Put margarine in 2-cup microwavable bowl. Microwave on high (1 00 percent power) 30 to 45 seconds or until melted. Add remaining ingredients; mix well. Drizzle over combined cereals, stirring until evenly coated; spread evenly in pan.

Bake 25 to 30 minutes or until golden brown, stirring every 10 minutes. Cool granola in pan on wire rack. Store tightly covered.

TulipGirl's Note: I added chopped candied ginger to this recipe, too.

Homespun Granola

1 1/2 cups Old fashioned oats
1/2 cup chopped nuts
1/2 cup shredded coconut
1/2 tsp. cinnamon
2 tablespoons melted butter
2 tablespoons honey
1/2 tsp. vanilla
1/2 cup raisins or dried fruit

Mix oats, nuts, coconut & cinnamon in ungreased baking pan. Combine melted butter, honey and vanilla. Pour over dry ingredients. Bake 30 minutes in a 350 degree oven, stirring every 10 minutes. When evenly golden-colored, remove from pan, add raisins. Store tightly.

TulipGirl's Notes: Did variations on this including Almond/Blueberry and Coconut/Soy Nut/Pineapple.

I like to shop at Bulk-N-Natural, a store in the Mennonite section of the city. They have a natropath on hand, which is nice for getting "Yes, that's really nothing to worry about" answers when I have obscure questions about the boys. I sometimes get organic oats, but usually my pocketbook wins and I simply get the bulk oats or bulk quick oats. I also buy my almonds, dried fruits, wheatgerm and other granola ingredients there. I want to support local businesses and be careful with our budget.


October 07, 2006  |  Comments (5)  |  TrackBack (0)  |  Permalink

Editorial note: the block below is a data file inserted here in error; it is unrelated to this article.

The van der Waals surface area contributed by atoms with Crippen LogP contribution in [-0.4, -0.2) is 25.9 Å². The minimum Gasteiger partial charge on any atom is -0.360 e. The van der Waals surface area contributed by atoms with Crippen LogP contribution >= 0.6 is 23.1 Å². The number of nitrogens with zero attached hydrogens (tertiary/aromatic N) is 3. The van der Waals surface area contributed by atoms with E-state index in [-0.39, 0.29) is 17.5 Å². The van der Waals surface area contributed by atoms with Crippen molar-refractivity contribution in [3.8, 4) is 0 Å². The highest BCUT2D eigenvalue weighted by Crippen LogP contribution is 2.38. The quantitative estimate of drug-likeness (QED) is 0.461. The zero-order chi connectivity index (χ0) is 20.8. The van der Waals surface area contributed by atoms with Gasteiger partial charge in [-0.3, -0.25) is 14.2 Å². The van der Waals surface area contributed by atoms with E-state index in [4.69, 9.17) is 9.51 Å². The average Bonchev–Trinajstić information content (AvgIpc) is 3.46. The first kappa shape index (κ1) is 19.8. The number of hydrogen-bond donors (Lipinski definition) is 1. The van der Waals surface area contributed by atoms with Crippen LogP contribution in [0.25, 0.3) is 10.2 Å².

Pinecone Babies

C and PineCone Babies.jpg

Pinecone Baby Sling.jpg


October 07, 2006  |  Comments (1)  |  TrackBack (0)  |  Permalink



Where I Grew Up

I could spend hours at maps.google.com. I probably have. The below links are satellite images of where I grew up, with our homes near the center of the image.

Birth to 5:
The Pontalba Apartments
Metairie, LA
Waveland, MS

San Diego

1st-2nd Grades:
Adak, AK

3rd Grade:
Bisbee, AZ

4th-5th Grades:
The Building, Bisbee

6th-8th Grades:

8th-9th Grades:
Great Lakes, IL

10th Grade:
Waukegan, IL

11th-12th Grades:
Live Oak, TX

Early College:
Brooks AFB, TX

Before Marriage:
Gurnee, IL(Our house is gone.)

Our Newlywed Home:
Greenfield, MA

When J10 Was Born:
Myakka City, FL

When T8 Was Born:
Monterrey, CA

Where R7 Was Born:
San Angelo, TX

Middle of Nowhere:
Midland, TX

Cross-Cultural Training:
Florissant, CO

Where C5 Was Born:
Columbia, SC

Preparing for Ukraine:
St. Pete, FL

In Kyiv:
In the Center of the City

In Kyiv:
In Kharkovskyia Region

Now, Florida Gulf Coast

(Not finished yet. . .)


October 05, 2006  |  Comments (6)  |  TrackBack (0)  |  Permalink



Kyiv Memories: Pysanky Tank

Boys on the "Pysanky Tank," Fall 2002

I've been looking through old digital photos, and realized how many memories I have from Ukraine that I want to document here and share with y'all. I think I'll try to do it each Wednesday, but we'll see. . .

This photo was taken in the park across from Rodina Mat. The tanks are painted as a mark of peace, but always reminded me of pysanky eggs. This was when my Mom and Ben were visiting us in the fall of 2002.


October 01, 2006  |  Comments (3)  |  TrackBack (0)  |  Permalink